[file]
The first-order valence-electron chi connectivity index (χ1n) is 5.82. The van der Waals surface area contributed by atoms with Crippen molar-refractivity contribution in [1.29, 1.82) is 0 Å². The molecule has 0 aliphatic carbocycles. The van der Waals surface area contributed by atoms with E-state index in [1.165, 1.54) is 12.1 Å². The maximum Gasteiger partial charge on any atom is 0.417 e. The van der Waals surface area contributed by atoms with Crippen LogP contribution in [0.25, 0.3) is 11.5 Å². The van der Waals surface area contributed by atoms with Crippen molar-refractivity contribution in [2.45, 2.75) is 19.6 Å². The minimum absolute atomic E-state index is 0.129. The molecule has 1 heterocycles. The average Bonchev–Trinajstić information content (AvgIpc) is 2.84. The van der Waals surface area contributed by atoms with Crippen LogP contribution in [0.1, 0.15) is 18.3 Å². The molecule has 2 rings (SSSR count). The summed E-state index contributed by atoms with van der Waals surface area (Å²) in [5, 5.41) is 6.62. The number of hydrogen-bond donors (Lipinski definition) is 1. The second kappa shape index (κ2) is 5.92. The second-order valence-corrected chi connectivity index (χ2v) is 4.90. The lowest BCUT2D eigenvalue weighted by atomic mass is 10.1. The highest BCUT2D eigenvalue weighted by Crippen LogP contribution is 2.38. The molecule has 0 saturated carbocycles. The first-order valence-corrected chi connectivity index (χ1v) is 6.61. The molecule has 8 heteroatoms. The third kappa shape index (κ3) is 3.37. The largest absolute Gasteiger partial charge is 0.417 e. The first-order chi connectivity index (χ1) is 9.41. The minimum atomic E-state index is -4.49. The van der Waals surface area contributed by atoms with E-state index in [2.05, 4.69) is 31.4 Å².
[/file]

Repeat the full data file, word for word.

The first-order valence-electron chi connectivity index (χ1n) is 5.82. The van der Waals surface area contributed by atoms with Crippen molar-refractivity contribution in [1.29, 1.82) is 0 Å². The molecule has 0 aliphatic carbocycles. The van der Waals surface area contributed by atoms with E-state index in [1.165, 1.54) is 12.1 Å². The maximum Gasteiger partial charge on any atom is 0.417 e. The van der Waals surface area contributed by atoms with Crippen LogP contribution in [0.25, 0.3) is 11.5 Å². The van der Waals surface area contributed by atoms with Crippen molar-refractivity contribution in [2.45, 2.75) is 19.6 Å². The minimum absolute atomic E-state index is 0.129. The molecule has 1 heterocycles. The average Bonchev–Trinajstić information content (AvgIpc) is 2.84. The van der Waals surface area contributed by atoms with Crippen LogP contribution in [0.1, 0.15) is 18.3 Å². The molecule has 2 rings (SSSR count). The summed E-state index contributed by atoms with van der Waals surface area (Å²) in [5, 5.41) is 6.62. The number of hydrogen-bond donors (Lipinski definition) is 1. The second kappa shape index (κ2) is 5.92. The second-order valence-corrected chi connectivity index (χ2v) is 4.90. The lowest BCUT2D eigenvalue weighted by atomic mass is 10.1. The highest BCUT2D eigenvalue weighted by Crippen LogP contribution is 2.38. The molecule has 0 saturated carbocycles. The first-order valence-corrected chi connectivity index (χ1v) is 6.61. The molecule has 8 heteroatoms. The third kappa shape index (κ3) is 3.37. The largest absolute Gasteiger partial charge is 0.417 e. The first-order chi connectivity index (χ1) is 9.41. The minimum atomic E-state index is -4.49. The van der Waals surface area contributed by atoms with E-state index in [2.05, 4.69) is 31.4 Å².